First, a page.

It’s become much easier to switch to battery power recently, but I reckon it takes a full year of seasonal changes to really get to grips with what an electric car is capable of. Plunging temperatures over the last few weeks mean I’m roughly two seasons into that journey with the ë-C4, and winter has put some important features to the test.
Sceptics will tell you that electric cars are a bind; a transition that mires drivers in long charging stops and range anxiety, but it’s weather like this where the day-to-day benefits really come to life. Moments like a recent minus 7 degrees Celsius morning where, while scraping the ice off our own C4 SpaceTourer, I found myself glancing at its still-locked electric neighbour, with its pre-programmed heaters humming away on power drawn from the charge point. Or standing at the payment hatch of a fuel station having lost sensation in my fingers while filling the family car with petrol. If you have somewhere to charge at home, it takes a few seconds to plug in, then you’re back in the warm. That’s a luxury, not a bind.
Winter is ruthless at highlighting the flaws with even the newest cars, but our Citroën has fared well. It’s weathered a Welsh monsoon without its windows or headlights steaming up, and the heaters are excellent. The energy-efficient heat pump – which is standard across the range – can de-mist its windows and warm the cabin faster than anything else on the driveway because it isn’t trying to draw warmth from a cold engine. It has become our first choice for spontaneous errands, avoiding the shoulders-hunched, hand-wringing first few minutes of heading out in our own car in sub-zero temperatures.
Not all of the surprises have been this pleasant, though. Having got used to the 190-mile motorway range during the autumn, the spectre of old-school electric motoring appeared during a recent trip to Heathrow. Within 15 miles of leaving home with a full charge, the instrument cluster was showing I had used 10% of the battery capacity, but had over 190 miles left. I’m no mathematician, but those numbers don’t add up, so I assumed it was due to the heaters working hard at the start of the trip and ignored it.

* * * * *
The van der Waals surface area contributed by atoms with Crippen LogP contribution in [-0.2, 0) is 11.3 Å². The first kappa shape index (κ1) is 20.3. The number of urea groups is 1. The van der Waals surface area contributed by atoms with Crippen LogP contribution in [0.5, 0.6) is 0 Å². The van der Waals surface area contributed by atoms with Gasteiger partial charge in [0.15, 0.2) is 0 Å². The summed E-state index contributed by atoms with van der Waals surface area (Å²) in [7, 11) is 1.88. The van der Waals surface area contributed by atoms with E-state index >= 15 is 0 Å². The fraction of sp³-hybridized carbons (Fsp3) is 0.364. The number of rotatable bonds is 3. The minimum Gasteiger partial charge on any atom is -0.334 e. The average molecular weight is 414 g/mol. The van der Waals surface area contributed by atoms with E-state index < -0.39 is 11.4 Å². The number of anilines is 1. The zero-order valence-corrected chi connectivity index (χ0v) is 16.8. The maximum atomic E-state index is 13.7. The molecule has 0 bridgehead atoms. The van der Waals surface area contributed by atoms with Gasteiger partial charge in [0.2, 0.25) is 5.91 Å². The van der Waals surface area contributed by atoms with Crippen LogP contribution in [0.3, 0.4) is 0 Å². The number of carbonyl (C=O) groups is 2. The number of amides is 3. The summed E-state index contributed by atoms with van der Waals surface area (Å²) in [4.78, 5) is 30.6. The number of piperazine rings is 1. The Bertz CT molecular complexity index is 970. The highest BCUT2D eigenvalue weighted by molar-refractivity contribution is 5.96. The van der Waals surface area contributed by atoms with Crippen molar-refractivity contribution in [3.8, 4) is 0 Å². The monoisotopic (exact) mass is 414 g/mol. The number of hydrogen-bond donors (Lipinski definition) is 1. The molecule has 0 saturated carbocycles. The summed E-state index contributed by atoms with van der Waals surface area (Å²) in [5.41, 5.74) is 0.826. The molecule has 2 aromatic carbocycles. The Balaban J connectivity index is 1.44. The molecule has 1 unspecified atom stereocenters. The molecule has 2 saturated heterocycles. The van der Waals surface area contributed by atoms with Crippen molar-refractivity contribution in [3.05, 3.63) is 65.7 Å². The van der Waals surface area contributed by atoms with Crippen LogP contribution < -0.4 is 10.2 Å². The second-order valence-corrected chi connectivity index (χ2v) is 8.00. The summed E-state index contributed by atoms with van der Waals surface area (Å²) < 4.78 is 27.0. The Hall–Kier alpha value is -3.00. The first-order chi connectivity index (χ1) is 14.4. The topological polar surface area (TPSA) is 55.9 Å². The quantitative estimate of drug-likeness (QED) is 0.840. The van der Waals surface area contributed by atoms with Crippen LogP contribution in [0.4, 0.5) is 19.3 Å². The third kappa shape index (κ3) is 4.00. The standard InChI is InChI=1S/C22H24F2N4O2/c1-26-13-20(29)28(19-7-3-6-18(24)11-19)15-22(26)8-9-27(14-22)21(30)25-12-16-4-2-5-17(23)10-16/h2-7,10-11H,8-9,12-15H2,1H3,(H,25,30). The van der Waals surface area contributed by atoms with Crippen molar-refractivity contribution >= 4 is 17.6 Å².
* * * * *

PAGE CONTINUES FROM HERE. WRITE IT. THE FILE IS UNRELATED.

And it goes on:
This was a bad idea. Eco mode would have powered down the cabin heaters, which wasn’t sensible as temperatures outside dropped closer to freezing, and by the time I got to Reading Services I was starting to get range anxiety. Mental maths was suggesting I’d get to Heathrow with around 10 to 15 miles of range remaining, and that translates into around 150 miles to a full charge. Luckily, I could at least grab a short top-up while I planned a charging stop near the airport after my return flight. And, on a high-powered charge point, it didn’t take long to get enough range for the slightly warmer journey home.
Credit where it’s due, freezing cold motorway trips are a worst-case scenario for EVs, and the ë-C4 still managed a respectable range despite the odds stacked against it. However, I can’t help feeling that a slightly longer range – something the mechanically similar Vauxhall Mokka Electric is getting soon – would broaden the appeal of an otherwise very capable electric car.
Arrived 17th October 2022
Price when new £30,995
Price as tested £32,340
Range 219 miles
Costs None Faults None